Notes and Editorial Reviews
Erinnerung. Wo die schönen Trompeten blasen. Um Mitternacht. Die zwei blauen Augen. Urlicht. Ich bin der Welt abhanden gekommen. Scheiden und Meiden. Es sungen drei Engel. Im Abendrot.
Drei frühe Lieder
Marcus Creed, cond; SWR Vocal Ens Stuttgart
CARUS 83.370 (63:41
Text and Translation)
Once upon a time (1960, to be exact), choral conductor Clytus Gottwald created the Schola Cantorum Stuttgart, a chamber choir whose specialty was music by that era’s most avant-garde composers . . . Ligeti, Ferneyhough, Penderecki, and so on. This ensemble attracted the attention of Pierre Boulez, and it was Boulez who inspired Gottwald to transcribe Ravel’s song
for the ensemble. The results were so effective that Gottwald continued transcribing other works for his ensemble, including music—some of it not even vocal—by Gustav Mahler and his wife Alma. Those transcriptions have outlasted Schola Cantorum Stuttgart. The ensemble disbanded in 1990, but within the past few years, several of Gottwald’s transcriptions have been recorded by the French ensemble Accentus (for the Naïve label), and English conductor Marcus Creed has taken them up for Carus with one of his ensembles, the SWR Vokalensemble Stuttgart. (It doesn’t hurt that the printing arm of Carus publishes three of these selections.) Almost none of them have been recorded before, the exceptions being
Die zwei blauen Augen, Ich bin der Welt abhanden gekommen
Scheiden und Meiden. Im Abendrot
is a transcription of the
from Mahler’s Symphony No. 5. Accentus has recorded a different transcription, believe it or not, of that same music, prepared by Gérard Pesson. Gottwald’s transcription uses the same Eichendorff text that Strauss used in his
Four Last Songs.
This disc reveals the SWR Vokalensemble Stuttgart to be spiritual descendents of Gottwald’s ensemble. In the 1970s, there was no practical reason why Mahler’s music needed to be treated this way. It is my impression that Gottwald did it because it presented him with an interesting intellectual puzzle, and as a challenge for Schola Cantorum Stuttgart. These “auxiliary” transcriptions (to use Gottwald’s word, from the interview printed in Carus’s booklet) present the music in a striking and different light, and help to make Mahler’s music a little strange again, which is not a bad thing in a world in which we risk being overexposed to Mahler. (Imagine saying that 60 years ago!) These transcriptions are not likely to appear on the next program of your local amateur choir. They are, in fact, intimidatingly complex and difficult. For example, the transcriptions of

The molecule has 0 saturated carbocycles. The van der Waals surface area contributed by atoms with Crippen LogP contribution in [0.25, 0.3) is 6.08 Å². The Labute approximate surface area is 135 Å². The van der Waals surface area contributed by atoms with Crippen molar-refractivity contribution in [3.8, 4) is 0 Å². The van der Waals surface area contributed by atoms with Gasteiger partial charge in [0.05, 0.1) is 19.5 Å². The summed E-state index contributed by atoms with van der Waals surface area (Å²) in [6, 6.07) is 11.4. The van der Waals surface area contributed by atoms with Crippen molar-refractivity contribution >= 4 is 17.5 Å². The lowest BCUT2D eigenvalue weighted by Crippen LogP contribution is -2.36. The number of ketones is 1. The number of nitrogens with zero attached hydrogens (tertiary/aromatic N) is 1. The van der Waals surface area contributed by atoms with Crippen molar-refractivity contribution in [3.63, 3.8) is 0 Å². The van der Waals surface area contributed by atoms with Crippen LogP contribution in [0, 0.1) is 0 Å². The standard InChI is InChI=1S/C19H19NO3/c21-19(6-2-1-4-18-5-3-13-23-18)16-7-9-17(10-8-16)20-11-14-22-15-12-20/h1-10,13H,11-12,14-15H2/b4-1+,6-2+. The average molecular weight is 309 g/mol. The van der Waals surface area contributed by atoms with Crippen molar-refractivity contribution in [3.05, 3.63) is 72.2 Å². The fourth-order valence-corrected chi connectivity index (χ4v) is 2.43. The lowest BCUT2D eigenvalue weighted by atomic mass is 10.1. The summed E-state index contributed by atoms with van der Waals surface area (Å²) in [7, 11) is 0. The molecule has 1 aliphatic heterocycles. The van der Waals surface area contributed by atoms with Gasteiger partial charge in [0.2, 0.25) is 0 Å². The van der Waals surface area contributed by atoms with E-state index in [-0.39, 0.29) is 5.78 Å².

Ich bin der Welt abhanden gekommen
require a 16-part ensemble. Overall, these transcriptions are punishing exercises in breath and pitch control, in the modulation and matching of vocal colors, and in the precise blending of sound. What is needed, really, is a team of vocal gymnasts who can approach the music as if with one mind.
Fortunately, it is unlikely that any performers will stumble blindly into this repertoire, and the recorded performances I’ve heard are uniformly excellent, but not identical. One can hear Gottwald’s Schola Cantorum Stuttgart perform
Ich bin der Welt abhanden gekommen
in a giant doorstop of a CD set (no longer in print) from Cadenza/Bayer. Gottwald is significantly faster than Creed, to good effect, and solo voices come out of the texture more prominently than they do for Creed. Gottwald’s ensemble is more closely microphoned, and the effect is almost claustrophobic. Creed’s ensemble, while a bit more impersonal, may come a hair closer to technical perfection. Accentus (directed by Laurence Equilbey) adopts almost exactly the same tempo as Gottwald, but the ensemble’s sound is less warm than either Gottwald’s or Creed’s. Given the song’s text, I find Accentus too edgy, but still mightily impressive.
The only caveat I have about the present disc—also about the other two I’ve mentioned—is that these transcriptions are so intense that emotional and intellectual fatigue is a risk for listeners. Several tracks into Creed’s disc I asked myself, “Why are they singing so loudly?,” but then I realized it wasn’t the volume as much it was the laser-like concentration of the transcriptions and the performances. Beautiful stuff, this, but it is far from relaxing!
FANFARE: Raymond Tuttle
Works on This Recording
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